Please note, The Knockouts have been rescheduled from July 27 to Aug 3.
Unofficial music lore puts responsibility for tribute bands on Australia. A million miles from nowhere, the great outback was too remote to attract big British or American acts, so she was forced to make her own copies.
Aussiebands.com lists no fewer than 70 tribute groups, from the awful — Bjorn Again, ABBA — to the obvious — ACCA/DACCA, ACDC — to the dreadful –The Absolute Kylie show, Kylie Minogue.
But as proud as Australia might be of her tribute bands, the real history of the genre starts elsewhere. If any one person can lay claim to sparking the movement, that would be Tupelo, Mississippi’s Elvis Aaron Presley, who had impersonators almost from day one. If any one band can lay claim, that’s The Beatles, whose tribute act The Buggs released their first and only album, The Beetle Beat, in 1964.
Until the late 1990s, however, tribute acts remained largely under the radar, little more than novelty knock-offs of the real thing. Then sometime around the turn of the century, tribute bands evolved into a viable genre of their own.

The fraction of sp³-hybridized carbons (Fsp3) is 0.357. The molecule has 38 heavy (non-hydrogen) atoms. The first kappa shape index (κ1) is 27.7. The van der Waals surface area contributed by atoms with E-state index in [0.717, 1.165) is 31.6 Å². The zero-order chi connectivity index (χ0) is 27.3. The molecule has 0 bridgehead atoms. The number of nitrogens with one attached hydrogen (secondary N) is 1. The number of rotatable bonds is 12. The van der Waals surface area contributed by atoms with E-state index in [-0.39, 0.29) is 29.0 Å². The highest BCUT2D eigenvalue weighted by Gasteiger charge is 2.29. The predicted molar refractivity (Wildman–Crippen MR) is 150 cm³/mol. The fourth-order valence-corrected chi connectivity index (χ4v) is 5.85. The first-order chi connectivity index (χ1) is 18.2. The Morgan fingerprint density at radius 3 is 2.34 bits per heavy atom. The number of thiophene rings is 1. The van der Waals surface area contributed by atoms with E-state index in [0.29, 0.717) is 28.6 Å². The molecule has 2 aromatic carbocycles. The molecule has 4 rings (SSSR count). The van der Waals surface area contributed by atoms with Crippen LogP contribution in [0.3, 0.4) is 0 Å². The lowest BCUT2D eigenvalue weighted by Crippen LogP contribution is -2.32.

For Las Vegas native Kace King, a punk-rocker in his youth and now the lead singer for The Knockouts, a Social Distortion tribute band, the transition was driven largely by necessity.
“Fast forward from my punk rock band days to trying to make money, because local bands don’t usually make money,” King recounts of his days in Pimp and Never Was, both successful Las Vegas punk acts. “We did play Hard Rock, we did play Mandalay Bay, we did play big venues back then, but it was really difficult to make ends meet as a local band.”
The older King got, the more necessary things like food and shelter became, and questions about the obvious became harder to ignore. “A lot of the local bands were starting to see that ‘Hey, we can’t make money.’ How do we make money as a band?”
In Las Vegas at least, the answer was clear, if not entirely satisfying. “You jump into the casinos — but you can’t play your own music, because people don’t want to hear it. So what was happening was, people were transitioning into tribute bands, and this was the start of the tribute band movement that you see in Vegas every single day.”
All of sudden, paying the bills wasn’t nearly so difficult. “I jumped into an 80s cover band called Loveshack. You play Thursday, Friday, Saturday nights, and you would make good money, that was thing.”
But while the job paid well, it wasn’t entirely satisfying. “I always wanted to put together a tribute band to Social D because I just love the band. And I didn’t care if I made money or not. So that’s what I did on the side to have fun.”
That was 12 years ago, and in fits and starts, The Knockouts have been playing together ever since. They play The FCC Phnom Penh on Aug 3.